Saturday, October 17, 2015

I love anomalies because they aren't really anomalous. Everything is the way it is for a reason but when we don't have an explanation for some odd behavior, a lot of people just paper over the cognitive dissonance and dismiss it as an anomaly. Back when Galileo pushed the theory that the Earth revolved around the Sun, people asked "If the Earth's moving, how come when I throw a ball up, it comes straight down?" and it wasn't until many years later thanks to Isaac Newton, the father of classical physics and calculus, that this objection was answered.

The "huh, that's funny" moment is where real progress takes place.

Like the case of a mathematics graduate with an above average IQ who did not have 90% of his brain. This has some implications for the assumptions behind General AI and the Singularity but I have to admit I'm somewhat partial to the explanation made by Youtuber InspiringPhilosophy. He uses this example to support his theory of an eternal soul via the mechanism of quantum entanglement.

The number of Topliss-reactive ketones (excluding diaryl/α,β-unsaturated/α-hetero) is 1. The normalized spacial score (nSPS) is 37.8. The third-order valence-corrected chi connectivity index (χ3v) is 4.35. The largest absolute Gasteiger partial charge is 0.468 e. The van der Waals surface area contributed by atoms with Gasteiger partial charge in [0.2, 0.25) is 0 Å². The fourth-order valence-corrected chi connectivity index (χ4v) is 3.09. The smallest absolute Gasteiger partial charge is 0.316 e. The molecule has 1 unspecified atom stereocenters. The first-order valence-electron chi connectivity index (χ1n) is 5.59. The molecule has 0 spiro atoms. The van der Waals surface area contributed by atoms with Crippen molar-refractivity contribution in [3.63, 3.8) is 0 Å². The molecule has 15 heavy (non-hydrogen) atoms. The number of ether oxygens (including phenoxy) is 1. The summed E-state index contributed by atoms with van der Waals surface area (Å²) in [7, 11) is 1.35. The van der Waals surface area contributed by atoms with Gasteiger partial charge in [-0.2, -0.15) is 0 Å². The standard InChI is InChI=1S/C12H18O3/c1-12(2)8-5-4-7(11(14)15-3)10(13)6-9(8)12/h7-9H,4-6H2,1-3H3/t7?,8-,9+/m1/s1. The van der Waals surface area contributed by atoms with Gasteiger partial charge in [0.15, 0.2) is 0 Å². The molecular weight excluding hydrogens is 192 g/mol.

There's a lot of woo-woo in the quantum sciences, mostly toward Eastern philosophies and religion; Oppenheimer and Schroedinger studied Hinduism for example. Bohr and Heisenberg, Wikipedia tells me, were Christians but a Christian understanding of quantum sciences hasn't really developed, unlike Monsignor Lemaitre's work which led to the Big Bang Theory.*

Something I like about "InspiringPhilosophy" is that he more or less approaches things from a traditional (classical) framework and can provide one answer to the question "How would the Greeks or Scholastics view quantum mechanics?" He could be way off base, but looking at Greek and Scholastic philosophers, that's a feature, not a bug.


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